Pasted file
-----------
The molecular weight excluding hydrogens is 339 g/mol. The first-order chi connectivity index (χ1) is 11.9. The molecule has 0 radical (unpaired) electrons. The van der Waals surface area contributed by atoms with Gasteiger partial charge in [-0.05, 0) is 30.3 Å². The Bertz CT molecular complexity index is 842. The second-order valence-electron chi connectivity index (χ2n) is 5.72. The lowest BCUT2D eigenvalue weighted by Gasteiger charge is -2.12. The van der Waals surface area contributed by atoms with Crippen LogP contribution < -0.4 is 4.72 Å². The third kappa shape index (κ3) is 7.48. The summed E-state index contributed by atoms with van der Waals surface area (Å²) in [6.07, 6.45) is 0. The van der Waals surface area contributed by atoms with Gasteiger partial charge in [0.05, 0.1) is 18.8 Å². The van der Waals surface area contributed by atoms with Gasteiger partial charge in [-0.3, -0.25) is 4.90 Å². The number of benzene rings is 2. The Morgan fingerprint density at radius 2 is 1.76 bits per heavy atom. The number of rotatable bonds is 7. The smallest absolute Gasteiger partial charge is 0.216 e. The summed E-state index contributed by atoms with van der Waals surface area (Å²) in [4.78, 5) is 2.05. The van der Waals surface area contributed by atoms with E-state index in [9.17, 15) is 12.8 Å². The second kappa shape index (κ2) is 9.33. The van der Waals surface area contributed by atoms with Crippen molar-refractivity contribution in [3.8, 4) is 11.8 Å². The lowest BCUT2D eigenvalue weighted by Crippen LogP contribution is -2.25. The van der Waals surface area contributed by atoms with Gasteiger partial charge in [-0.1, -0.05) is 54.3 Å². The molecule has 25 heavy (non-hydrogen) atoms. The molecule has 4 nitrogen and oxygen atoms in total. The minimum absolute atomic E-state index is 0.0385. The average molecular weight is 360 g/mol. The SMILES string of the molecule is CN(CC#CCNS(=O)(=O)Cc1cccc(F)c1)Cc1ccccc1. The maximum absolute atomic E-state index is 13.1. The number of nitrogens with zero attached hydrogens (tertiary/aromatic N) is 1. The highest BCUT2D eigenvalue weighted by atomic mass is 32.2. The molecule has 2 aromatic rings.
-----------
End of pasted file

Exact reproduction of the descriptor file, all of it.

The molecular weight excluding hydrogens is 339 g/mol. The first-order chi connectivity index (χ1) is 11.9. The molecule has 0 radical (unpaired) electrons. The van der Waals surface area contributed by atoms with Gasteiger partial charge in [-0.05, 0) is 30.3 Å². The Bertz CT molecular complexity index is 842. The second-order valence-electron chi connectivity index (χ2n) is 5.72. The lowest BCUT2D eigenvalue weighted by Gasteiger charge is -2.12. The van der Waals surface area contributed by atoms with Crippen LogP contribution < -0.4 is 4.72 Å². The third kappa shape index (κ3) is 7.48. The summed E-state index contributed by atoms with van der Waals surface area (Å²) in [6.07, 6.45) is 0. The van der Waals surface area contributed by atoms with Gasteiger partial charge in [0.05, 0.1) is 18.8 Å². The van der Waals surface area contributed by atoms with Gasteiger partial charge in [-0.3, -0.25) is 4.90 Å². The number of benzene rings is 2. The Morgan fingerprint density at radius 2 is 1.76 bits per heavy atom. The number of rotatable bonds is 7. The smallest absolute Gasteiger partial charge is 0.216 e. The summed E-state index contributed by atoms with van der Waals surface area (Å²) in [4.78, 5) is 2.05. The van der Waals surface area contributed by atoms with E-state index in [9.17, 15) is 12.8 Å². The second kappa shape index (κ2) is 9.33. The van der Waals surface area contributed by atoms with Crippen molar-refractivity contribution in [3.8, 4) is 11.8 Å². The lowest BCUT2D eigenvalue weighted by Crippen LogP contribution is -2.25. The van der Waals surface area contributed by atoms with Gasteiger partial charge in [-0.1, -0.05) is 54.3 Å². The molecule has 25 heavy (non-hydrogen) atoms. The molecule has 4 nitrogen and oxygen atoms in total. The minimum absolute atomic E-state index is 0.0385. The average molecular weight is 360 g/mol. The SMILES string of the molecule is CN(CC#CCNS(=O)(=O)Cc1cccc(F)c1)Cc1ccccc1. The maximum absolute atomic E-state index is 13.1. The number of nitrogens with zero attached hydrogens (tertiary/aromatic N) is 1. The highest BCUT2D eigenvalue weighted by atomic mass is 32.2. The molecule has 2 aromatic rings.